Apologies for being AWOL. In some months, the weeks leading up to my column deadline are just so chokka with movie-watching, I don’t get to do much else. And if they happen to also be full with family, friends and work-related commitments, something has to give and unfortunately, this blog ends up being the thing that goes.
I’m pretty sure there will never be an additional 4 hours a day, no matter how much I try to beg, borrow or steal them, so I must accept my limitations. And you must accept my acceptance. Unless I can lure someone down to NZ to help me out – Trailer Park Barbie, I think you might be the girl for the job! Let me know.
Now I’ve called this post Underground on account of my being “underground” for the last while, but also because one of the DVDs I reviewed this months was Emir Kusturica’s 1995, Palme d’Or winning, Underground. I was first introduced to Kusturica in the mid 90’s, one of my all-time favourite flicks, Arizona Dream, with Johnny Depp, Faye Dunaway, Jerry Lewis and Lili Taylor in a story that is somehow mostly about halibut, flying halibut… Okay, it’s mostly about love and despair and life being worth living and the little bits of magic that hold the hold the whole business together. And how, if you have no dreams, you will never survive, but if you let your dreams consume you – it’s a fate worse than death. Watching it, I think it was one of those moments when the universe was presenting me exactly what I needed to hear in the moment in exactly the way I needed to hear it. Something in my heart exploded in that hour and a half – it was that powerful. I doubt the same will happen to you, unless of course you are ready and waiting for it – but it’s still brilliant.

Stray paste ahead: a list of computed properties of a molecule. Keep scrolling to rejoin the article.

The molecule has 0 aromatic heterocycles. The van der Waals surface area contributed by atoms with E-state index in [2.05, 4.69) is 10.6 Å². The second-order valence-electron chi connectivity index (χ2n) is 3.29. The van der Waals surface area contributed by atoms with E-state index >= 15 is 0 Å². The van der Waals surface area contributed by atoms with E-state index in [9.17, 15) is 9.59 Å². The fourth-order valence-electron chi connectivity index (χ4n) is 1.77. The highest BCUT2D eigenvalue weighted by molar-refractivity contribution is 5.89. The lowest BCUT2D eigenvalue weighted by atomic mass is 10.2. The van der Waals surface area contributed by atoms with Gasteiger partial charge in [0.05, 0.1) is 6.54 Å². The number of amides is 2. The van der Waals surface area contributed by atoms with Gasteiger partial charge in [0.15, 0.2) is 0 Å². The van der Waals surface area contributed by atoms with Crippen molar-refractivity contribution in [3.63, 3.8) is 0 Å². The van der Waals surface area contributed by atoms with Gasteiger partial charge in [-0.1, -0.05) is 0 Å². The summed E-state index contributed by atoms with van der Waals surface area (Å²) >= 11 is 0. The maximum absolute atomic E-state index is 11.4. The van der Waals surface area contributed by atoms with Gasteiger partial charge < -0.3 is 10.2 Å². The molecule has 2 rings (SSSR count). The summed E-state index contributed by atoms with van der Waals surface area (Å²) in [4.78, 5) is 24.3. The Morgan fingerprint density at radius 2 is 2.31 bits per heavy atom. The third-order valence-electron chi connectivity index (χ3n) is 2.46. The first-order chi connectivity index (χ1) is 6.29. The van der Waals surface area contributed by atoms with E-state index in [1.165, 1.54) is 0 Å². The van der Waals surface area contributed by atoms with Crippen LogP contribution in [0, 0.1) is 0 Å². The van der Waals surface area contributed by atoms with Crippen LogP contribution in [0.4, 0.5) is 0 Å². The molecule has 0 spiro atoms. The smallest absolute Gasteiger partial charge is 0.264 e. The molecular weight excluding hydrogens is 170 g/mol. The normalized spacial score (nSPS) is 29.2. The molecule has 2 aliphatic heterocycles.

Even though Underground is Kusturica’s subsequent film, I haven’t come up on it until now – which makes me a very, very slack film critic, I admit. But before I castigate myself, I return to paragraph one of this missive, and I’m already behind on nearly everything, so I can’t be called to account for having not seen every single Palme d”or winning film ever. Can I? Having seen it now, let me share…
Blacky (Lazar Ristovski) and Marko (Miki Manojlovic) are a pair of crooks in WWII Belgrade, scamming whomever they can whilst Nazi bombs rain on their family dinners and lovemaking sessions. Blacky’s wife may be due to give birth any minute, but both of them hanker for lissom, blonde Natalija (Mirjana Jokovic). She, most mercenary of all, has taken up with a young German officer. They kidnap her, and as the city is decimated, scramble into hiding in a massive basement shelter beneath Marko’s house, along with their neighbours and extended family.
After a few weeks, Marko and Natalija return topside and seek out provisions for their party’s survival and continue to do so until the end of the war. And even then, they continue – for years, providing essentials – food, clothing, blankets, medicine, gun parts. Right through to the 1980’s. For more than 35 years, Blacky and their friends live underground, marrying, birthing and dying – while Marko and Natalija become fabulously wealthy gun runners, exploiting the ethnic hatreds that led to the destruction of Yugoslavia, churning the Balkan War. But one day Marko and his son can bear it no longer and determine to return to the surface and help defeat the Nazis once and for all.
This blackest of comedies took the 1995 Palme d’Or at Cannes and if its politics are partisan, the film-making is nearly perfect. It is clearly an allegory, depicting the years underground as the years Yugoslavia existed under Tito’s dictatorship – not necessarily unhappy or unduly hard, but isolated from the world. But with freedom came chaos, hatred and slaughter. Full of irony, and laced with small lashings of the magic realism eastern European filmmakers so often depend on to convey their unresolved angst over WWII – it’s a desperate ride through one of the world’s the most volatile regions – brimming with heartfelt passions enormous enough to drive love affairs, ambitions and war.